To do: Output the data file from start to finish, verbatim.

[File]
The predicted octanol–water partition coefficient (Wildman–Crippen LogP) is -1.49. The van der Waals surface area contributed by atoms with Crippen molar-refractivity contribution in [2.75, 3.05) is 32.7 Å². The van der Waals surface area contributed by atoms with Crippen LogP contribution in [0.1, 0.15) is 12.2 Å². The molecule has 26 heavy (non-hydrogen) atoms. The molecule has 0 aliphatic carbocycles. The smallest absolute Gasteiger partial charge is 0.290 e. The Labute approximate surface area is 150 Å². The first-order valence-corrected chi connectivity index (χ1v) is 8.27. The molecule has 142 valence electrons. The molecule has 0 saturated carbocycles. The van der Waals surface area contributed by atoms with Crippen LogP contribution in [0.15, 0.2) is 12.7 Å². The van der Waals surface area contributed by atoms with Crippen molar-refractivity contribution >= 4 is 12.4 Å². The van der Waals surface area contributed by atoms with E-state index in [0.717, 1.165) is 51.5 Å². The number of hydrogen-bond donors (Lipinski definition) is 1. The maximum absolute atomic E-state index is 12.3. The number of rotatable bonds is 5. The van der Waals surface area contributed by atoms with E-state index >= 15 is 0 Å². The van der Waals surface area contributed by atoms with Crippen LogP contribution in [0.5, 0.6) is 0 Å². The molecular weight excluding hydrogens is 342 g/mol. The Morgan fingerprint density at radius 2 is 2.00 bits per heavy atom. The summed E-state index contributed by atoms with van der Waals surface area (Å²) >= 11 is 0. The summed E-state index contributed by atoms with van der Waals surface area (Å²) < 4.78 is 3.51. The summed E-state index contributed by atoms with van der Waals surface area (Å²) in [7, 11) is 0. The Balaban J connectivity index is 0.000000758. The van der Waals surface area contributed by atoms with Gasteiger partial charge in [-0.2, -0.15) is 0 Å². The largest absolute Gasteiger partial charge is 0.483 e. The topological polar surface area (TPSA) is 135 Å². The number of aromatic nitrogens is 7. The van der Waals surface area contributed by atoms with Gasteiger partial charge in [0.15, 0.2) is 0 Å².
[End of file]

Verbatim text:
The predicted octanol–water partition coefficient (Wildman–Crippen LogP) is -1.49. The van der Waals surface area contributed by atoms with Crippen molar-refractivity contribution in [2.75, 3.05) is 32.7 Å². The van der Waals surface area contributed by atoms with Crippen LogP contribution in [0.1, 0.15) is 12.2 Å². The molecule has 26 heavy (non-hydrogen) atoms. The molecule has 0 aliphatic carbocycles. The smallest absolute Gasteiger partial charge is 0.290 e. The Labute approximate surface area is 150 Å². The first-order valence-corrected chi connectivity index (χ1v) is 8.27. The molecule has 142 valence electrons. The molecule has 0 saturated carbocycles. The van der Waals surface area contributed by atoms with Crippen LogP contribution in [0.15, 0.2) is 12.7 Å². The van der Waals surface area contributed by atoms with Crippen molar-refractivity contribution >= 4 is 12.4 Å². The van der Waals surface area contributed by atoms with E-state index in [0.717, 1.165) is 51.5 Å². The number of hydrogen-bond donors (Lipinski definition) is 1. The maximum absolute atomic E-state index is 12.3. The number of rotatable bonds is 5. The van der Waals surface area contributed by atoms with E-state index >= 15 is 0 Å². The van der Waals surface area contributed by atoms with Crippen LogP contribution in [0.5, 0.6) is 0 Å². The molecular weight excluding hydrogens is 342 g/mol. The Morgan fingerprint density at radius 2 is 2.00 bits per heavy atom. The summed E-state index contributed by atoms with van der Waals surface area (Å²) >= 11 is 0. The summed E-state index contributed by atoms with van der Waals surface area (Å²) < 4.78 is 3.51. The summed E-state index contributed by atoms with van der Waals surface area (Å²) in [7, 11) is 0. The Balaban J connectivity index is 0.000000758. The van der Waals surface area contributed by atoms with Gasteiger partial charge in [-0.2, -0.15) is 0 Å². The largest absolute Gasteiger partial charge is 0.483 e. The topological polar surface area (TPSA) is 135 Å². The number of aromatic nitrogens is 7. The van der Waals surface area contributed by atoms with Gasteiger partial charge in [0.15, 0.2) is 0 Å².